I see my development as a person and a professional as a timeline filled with two elements – the slow, steady accumulation of wisdom that comes from experience, and the intrusion of epiphanies.

(from Dictionary.comEpiphany: a sudden, intuitive perception of or insight into the reality or essential meaning of something)

For instance, I clearly remember the ground-shaking impact of the central message contained in the books First, Break All the Rules/Now, Discover Your Strengths. The insight that people can only perform at their best when working in alignment with their core strengths radically changed my world view and has profoundly shaped my thinking to this day.

What about you? What have been some of your epiphanies (people, books, talks, even tweets)? Please share in the comments!


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About Steve Woodruff
Steve Woodruff is a blogger, a Connection Agent, and a consultant in the pharma/healthcare industry. He specializes in helping people and companies make mutually beneficial connections.

4 Responses to Epiphanies

  1. Steve, you were my most recent epiphany! Many months of pondering where to begin to look for my next career, I was stuck. My problem question, “how should I know where to look if I don’t know where I want to go with my career?”

    Steve came to Chicago and sat down with me just talking for an hour and a half, and finally! An epiphany! Just by conversing, through Steve’s listening and asking questions he helped me realize what I love about marketing…. and where I should head next. I love building marketing strategies, brands, campaigns from the bottom up, or as Steve put it, “from an empty tray, and making it full.”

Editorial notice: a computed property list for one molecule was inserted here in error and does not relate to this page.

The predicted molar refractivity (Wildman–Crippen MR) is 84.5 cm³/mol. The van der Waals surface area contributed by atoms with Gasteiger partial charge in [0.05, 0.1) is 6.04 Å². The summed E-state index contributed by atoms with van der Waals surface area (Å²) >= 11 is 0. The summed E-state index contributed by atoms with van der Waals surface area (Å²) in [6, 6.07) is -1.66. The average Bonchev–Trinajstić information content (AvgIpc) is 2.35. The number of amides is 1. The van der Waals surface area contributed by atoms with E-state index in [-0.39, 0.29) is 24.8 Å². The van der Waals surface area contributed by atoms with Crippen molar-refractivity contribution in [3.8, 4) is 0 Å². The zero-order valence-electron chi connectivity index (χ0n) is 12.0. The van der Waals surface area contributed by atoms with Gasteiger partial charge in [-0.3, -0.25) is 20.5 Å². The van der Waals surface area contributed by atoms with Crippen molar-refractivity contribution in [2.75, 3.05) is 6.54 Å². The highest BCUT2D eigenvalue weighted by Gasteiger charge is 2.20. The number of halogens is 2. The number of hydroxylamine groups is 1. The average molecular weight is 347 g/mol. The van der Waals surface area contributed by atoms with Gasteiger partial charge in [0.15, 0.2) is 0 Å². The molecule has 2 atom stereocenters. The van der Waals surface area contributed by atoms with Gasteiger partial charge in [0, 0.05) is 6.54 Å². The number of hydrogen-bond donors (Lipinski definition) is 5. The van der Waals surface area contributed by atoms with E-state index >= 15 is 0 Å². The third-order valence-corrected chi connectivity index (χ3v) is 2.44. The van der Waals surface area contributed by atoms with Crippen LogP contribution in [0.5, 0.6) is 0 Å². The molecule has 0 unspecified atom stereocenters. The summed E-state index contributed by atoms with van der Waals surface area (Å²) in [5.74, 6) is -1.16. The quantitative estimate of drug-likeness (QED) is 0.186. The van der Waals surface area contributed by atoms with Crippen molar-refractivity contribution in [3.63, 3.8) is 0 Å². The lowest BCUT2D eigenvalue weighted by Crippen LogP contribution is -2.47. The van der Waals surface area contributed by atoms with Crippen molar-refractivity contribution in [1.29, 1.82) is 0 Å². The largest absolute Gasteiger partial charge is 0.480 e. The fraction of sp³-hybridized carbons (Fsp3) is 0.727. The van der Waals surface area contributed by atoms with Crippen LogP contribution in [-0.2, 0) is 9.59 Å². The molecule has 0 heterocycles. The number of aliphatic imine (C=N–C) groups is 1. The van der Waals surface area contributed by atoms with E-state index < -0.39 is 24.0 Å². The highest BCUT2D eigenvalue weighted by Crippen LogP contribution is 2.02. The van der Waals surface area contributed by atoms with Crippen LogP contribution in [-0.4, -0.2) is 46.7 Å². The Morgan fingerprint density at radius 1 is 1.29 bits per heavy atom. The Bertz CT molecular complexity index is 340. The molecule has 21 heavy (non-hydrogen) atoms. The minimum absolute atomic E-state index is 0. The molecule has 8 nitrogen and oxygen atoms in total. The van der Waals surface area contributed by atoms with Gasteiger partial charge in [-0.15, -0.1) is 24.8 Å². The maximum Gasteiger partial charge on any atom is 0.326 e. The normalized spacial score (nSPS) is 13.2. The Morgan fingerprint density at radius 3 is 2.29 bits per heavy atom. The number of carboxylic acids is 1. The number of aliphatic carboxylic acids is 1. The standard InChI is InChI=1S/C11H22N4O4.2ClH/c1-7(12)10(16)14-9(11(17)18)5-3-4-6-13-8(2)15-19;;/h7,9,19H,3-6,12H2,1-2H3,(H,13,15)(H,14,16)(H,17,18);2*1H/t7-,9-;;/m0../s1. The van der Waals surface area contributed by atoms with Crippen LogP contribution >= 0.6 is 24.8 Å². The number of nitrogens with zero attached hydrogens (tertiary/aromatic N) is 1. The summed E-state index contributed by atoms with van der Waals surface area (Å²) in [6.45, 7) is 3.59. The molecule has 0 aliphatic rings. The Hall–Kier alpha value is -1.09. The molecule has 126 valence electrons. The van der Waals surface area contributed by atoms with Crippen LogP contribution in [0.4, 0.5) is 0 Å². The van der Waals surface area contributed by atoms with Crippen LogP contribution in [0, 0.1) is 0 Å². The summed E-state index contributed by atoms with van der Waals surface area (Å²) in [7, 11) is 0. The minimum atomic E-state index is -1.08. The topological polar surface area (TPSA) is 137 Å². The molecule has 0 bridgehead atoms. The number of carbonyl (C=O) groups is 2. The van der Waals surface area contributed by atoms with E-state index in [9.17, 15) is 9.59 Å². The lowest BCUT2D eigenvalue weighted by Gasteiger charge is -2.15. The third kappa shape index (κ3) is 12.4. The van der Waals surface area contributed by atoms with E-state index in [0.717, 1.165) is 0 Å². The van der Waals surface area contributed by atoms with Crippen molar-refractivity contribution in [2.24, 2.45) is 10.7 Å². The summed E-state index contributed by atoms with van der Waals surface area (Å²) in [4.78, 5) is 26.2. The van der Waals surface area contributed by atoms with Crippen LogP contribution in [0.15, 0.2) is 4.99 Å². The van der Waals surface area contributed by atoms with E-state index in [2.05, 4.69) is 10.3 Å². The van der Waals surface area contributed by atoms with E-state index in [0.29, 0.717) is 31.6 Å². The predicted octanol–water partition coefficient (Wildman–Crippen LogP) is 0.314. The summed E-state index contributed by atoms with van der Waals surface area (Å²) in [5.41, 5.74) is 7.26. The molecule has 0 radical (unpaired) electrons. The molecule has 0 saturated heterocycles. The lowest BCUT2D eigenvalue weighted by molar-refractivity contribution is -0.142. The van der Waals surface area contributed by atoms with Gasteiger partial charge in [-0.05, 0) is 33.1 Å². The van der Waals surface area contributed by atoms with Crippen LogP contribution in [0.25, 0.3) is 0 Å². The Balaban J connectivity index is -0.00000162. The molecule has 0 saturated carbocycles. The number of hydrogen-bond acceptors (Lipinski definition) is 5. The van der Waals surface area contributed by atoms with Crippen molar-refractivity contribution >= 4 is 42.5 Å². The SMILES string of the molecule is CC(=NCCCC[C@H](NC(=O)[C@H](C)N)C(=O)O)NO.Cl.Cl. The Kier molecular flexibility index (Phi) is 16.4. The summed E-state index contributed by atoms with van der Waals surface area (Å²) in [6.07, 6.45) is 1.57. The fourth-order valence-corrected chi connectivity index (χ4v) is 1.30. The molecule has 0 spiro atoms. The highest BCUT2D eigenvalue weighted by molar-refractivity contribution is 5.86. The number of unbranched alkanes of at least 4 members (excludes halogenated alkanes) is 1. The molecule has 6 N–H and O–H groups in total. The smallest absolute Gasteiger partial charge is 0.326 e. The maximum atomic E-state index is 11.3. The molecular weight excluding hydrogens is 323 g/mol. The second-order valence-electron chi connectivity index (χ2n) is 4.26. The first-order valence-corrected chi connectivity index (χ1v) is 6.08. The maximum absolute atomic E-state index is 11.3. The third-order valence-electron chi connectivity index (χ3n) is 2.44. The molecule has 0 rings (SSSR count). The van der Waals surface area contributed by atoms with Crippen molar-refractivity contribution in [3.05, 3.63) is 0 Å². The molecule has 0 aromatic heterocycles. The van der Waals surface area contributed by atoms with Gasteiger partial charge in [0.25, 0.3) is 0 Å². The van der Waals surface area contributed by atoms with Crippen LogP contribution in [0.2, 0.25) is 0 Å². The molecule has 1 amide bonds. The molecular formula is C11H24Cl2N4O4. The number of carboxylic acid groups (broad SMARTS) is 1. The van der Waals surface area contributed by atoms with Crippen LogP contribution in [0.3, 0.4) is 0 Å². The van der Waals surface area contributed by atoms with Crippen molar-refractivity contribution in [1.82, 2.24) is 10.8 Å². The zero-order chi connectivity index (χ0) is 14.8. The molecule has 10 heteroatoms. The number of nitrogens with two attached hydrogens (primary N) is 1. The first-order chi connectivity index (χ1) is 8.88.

The people you meet can share so many ideas and insight, not only about themselves but about you as well. Thank you for my epiphany, Steve.

  2. Durn it Sarah! Ya beat me to it! +1

  3. JoeCascio says:

    The biggest revelation I’ve had in the past few years was hearing Jason Fried, founder of 37Signals, speak at a meeting of Providence Geeks, a monthly meetup of entrepreneurs and technologists in Rhode Island.

    As a software developer, a techie, I’d been told my whole career by the “business” people that we had to write specs, do estimates, commit to schedules, go to stultifying project meetings and be prohibited from talking to customers. In my gut, I always knew this was wrong. Software development is a process of discovery, iteration.

    Jason said out load what I’d always known was true. “Planning is overrated.” “Meetings are toxic.” “Don’t write a functional specifications document”. “The office is where you get interrupted.” It was the most liberating talk I’d ever heard. It was software development the way someone who can actually write code would do it.

    And now I’m very happy to be applying these liberating principles to my own software development business.

  4. Pingback: A Peek Inside a Brand Therapy Session, with M&Ms « Connection Agent

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